Saturday, January 3, 2009

War and Peace, and the path between

'Britain rejected secret IRA peace talks offer, 1978 archives reveal'. So read one headline in the Irish Times today. The other; 'Gaza braced for invasion as Israeli troops wait on border'. Thirty years after the IRA approached the British government to find a settlement, ten years after the Good Friday agreement, watching the carnage in Gaza on TV, I began thinking about war and peace, and how to get from one state to the other.

I am far from being an expert on Northern Ireland. Coming from the generation that grew up mostly in the period of peace and having only the dimmest memory of the bleak days when the first item on the news was always the latest IRA/loyalist atrocity, I have no more knowledge about the conflict than any other averagely informed Irish person. But recently, in talking to two above averagely informed compatriots about just how we managed to get from 'Never, never, never' to Ian Paisley sharing power with Martin McGuinness, some interesting lines of thought emerged.

We asked the question; what had to change for the British government, the Irish government and the two communities in the North to sign up to a peace deal? These were our tentative conclusions. For the British government, a key moment came at the end of the 1980s when the simple cost of keeping the North became clear. Apparently, strange though it may seem, there had never been a totting up of the expense to the British taxpayer of supporting Northern Unionism. When they worked it out, the scale of the drain began to change outlooks, particularly in Conservative quarters. Another crucial moment was the IRA bombing of Canary Wharf in 1996 - the financial elite made it clear to the British government that a resolution needed to be found - the City could not operate under constant threat of attack. There were undoubtedly many other pivotal moments and a slower process of incremental change that brought the British government from Thatcher's trenchant support of the Union to the more pliant attitude of Tony Blair, but the realization of the real economic costs were a crucial part. Changed perceptions of material interests changed mentalities.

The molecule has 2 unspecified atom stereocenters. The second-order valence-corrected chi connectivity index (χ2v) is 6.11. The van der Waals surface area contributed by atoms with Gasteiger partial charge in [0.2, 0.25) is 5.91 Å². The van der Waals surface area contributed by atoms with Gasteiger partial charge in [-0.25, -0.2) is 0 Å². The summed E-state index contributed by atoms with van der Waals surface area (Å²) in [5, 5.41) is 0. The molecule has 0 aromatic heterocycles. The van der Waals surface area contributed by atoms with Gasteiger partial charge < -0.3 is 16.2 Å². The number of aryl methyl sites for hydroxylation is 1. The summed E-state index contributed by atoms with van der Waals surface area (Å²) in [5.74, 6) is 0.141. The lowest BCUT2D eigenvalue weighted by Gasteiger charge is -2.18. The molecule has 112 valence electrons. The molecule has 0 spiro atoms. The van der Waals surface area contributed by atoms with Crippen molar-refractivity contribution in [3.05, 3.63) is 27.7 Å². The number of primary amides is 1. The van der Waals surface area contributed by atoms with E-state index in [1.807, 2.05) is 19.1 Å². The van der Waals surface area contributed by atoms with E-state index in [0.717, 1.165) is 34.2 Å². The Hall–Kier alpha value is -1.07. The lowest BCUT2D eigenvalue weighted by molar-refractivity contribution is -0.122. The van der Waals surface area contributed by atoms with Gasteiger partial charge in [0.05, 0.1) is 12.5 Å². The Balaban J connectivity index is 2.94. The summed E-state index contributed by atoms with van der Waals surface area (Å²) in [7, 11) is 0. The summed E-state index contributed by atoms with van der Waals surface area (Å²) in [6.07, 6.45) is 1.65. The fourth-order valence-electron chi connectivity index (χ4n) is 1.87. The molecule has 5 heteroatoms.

For the Irish government, the shift required was in its conception of itself and its founding doctrine. Firstly, the civil rights movement and the Unionist/British repression of it called on Irish nationalism to act, and not just claim kinship with Nationalists in the North. Republicans in the South had to face the reality of what achieving a United Ireland would entail - and at that point, it would have required some form of military action against Britain. That reality called Republicans' bluff - because realistically there was no way they would rally to help northern nationalists if that entailed in any way endangering the Republic. Secondly, the IRA's decision to turn to anti-state violence forced a nationalism that had been born out of opposition to the state to reconceive itself as an establishment ideology. There are different rules and norms for states and non-state actors. Now that those who had formerly conducted guerrilla warfare against the British were in power themselves, they had to disavow the tactics they had formerly practiced. Not that the public stance of the government always reflected these shifts - they still postured in support of nationalists and were sometimes far too slow to condemn the IRA. But behind the scenes, as the government papers reveal, Irish Republicans had to re-evaluate their claim to the 32 counties and their defense of terrorist tactics to achieve it.